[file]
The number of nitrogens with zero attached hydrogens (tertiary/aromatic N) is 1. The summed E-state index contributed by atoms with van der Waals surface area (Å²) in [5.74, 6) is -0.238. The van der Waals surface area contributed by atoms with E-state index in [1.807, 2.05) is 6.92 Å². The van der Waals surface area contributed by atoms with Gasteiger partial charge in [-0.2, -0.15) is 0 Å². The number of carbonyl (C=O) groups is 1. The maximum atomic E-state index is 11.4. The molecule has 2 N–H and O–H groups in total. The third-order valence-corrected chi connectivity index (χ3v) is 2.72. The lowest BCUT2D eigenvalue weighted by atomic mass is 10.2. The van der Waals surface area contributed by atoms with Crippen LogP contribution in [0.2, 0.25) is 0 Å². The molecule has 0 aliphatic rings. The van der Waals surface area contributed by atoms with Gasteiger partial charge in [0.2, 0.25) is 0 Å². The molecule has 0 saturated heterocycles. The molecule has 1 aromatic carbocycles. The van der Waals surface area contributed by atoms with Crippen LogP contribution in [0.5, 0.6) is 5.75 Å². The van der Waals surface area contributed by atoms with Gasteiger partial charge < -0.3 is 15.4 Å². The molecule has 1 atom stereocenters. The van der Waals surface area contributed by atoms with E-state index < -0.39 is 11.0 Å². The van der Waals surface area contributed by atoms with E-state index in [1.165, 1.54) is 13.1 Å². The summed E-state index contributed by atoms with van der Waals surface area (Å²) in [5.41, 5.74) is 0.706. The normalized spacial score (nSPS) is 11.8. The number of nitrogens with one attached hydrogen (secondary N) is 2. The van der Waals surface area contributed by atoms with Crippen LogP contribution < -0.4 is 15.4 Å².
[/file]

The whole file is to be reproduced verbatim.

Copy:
The number of nitrogens with zero attached hydrogens (tertiary/aromatic N) is 1. The summed E-state index contributed by atoms with van der Waals surface area (Å²) in [5.74, 6) is -0.238. The van der Waals surface area contributed by atoms with E-state index in [1.807, 2.05) is 6.92 Å². The van der Waals surface area contributed by atoms with Gasteiger partial charge in [-0.2, -0.15) is 0 Å². The number of carbonyl (C=O) groups is 1. The maximum atomic E-state index is 11.4. The molecule has 2 N–H and O–H groups in total. The third-order valence-corrected chi connectivity index (χ3v) is 2.72. The lowest BCUT2D eigenvalue weighted by atomic mass is 10.2. The van der Waals surface area contributed by atoms with Crippen LogP contribution in [0.2, 0.25) is 0 Å². The molecule has 0 aliphatic rings. The van der Waals surface area contributed by atoms with Gasteiger partial charge in [0.2, 0.25) is 0 Å². The molecule has 0 saturated heterocycles. The molecule has 1 aromatic carbocycles. The van der Waals surface area contributed by atoms with Crippen LogP contribution in [0.5, 0.6) is 5.75 Å². The van der Waals surface area contributed by atoms with Gasteiger partial charge < -0.3 is 15.4 Å². The molecule has 1 atom stereocenters. The van der Waals surface area contributed by atoms with E-state index < -0.39 is 11.0 Å². The van der Waals surface area contributed by atoms with E-state index in [1.165, 1.54) is 13.1 Å². The summed E-state index contributed by atoms with van der Waals surface area (Å²) in [5.41, 5.74) is 0.706. The normalized spacial score (nSPS) is 11.8. The number of nitrogens with one attached hydrogen (secondary N) is 2. The van der Waals surface area contributed by atoms with Crippen LogP contribution < -0.4 is 15.4 Å².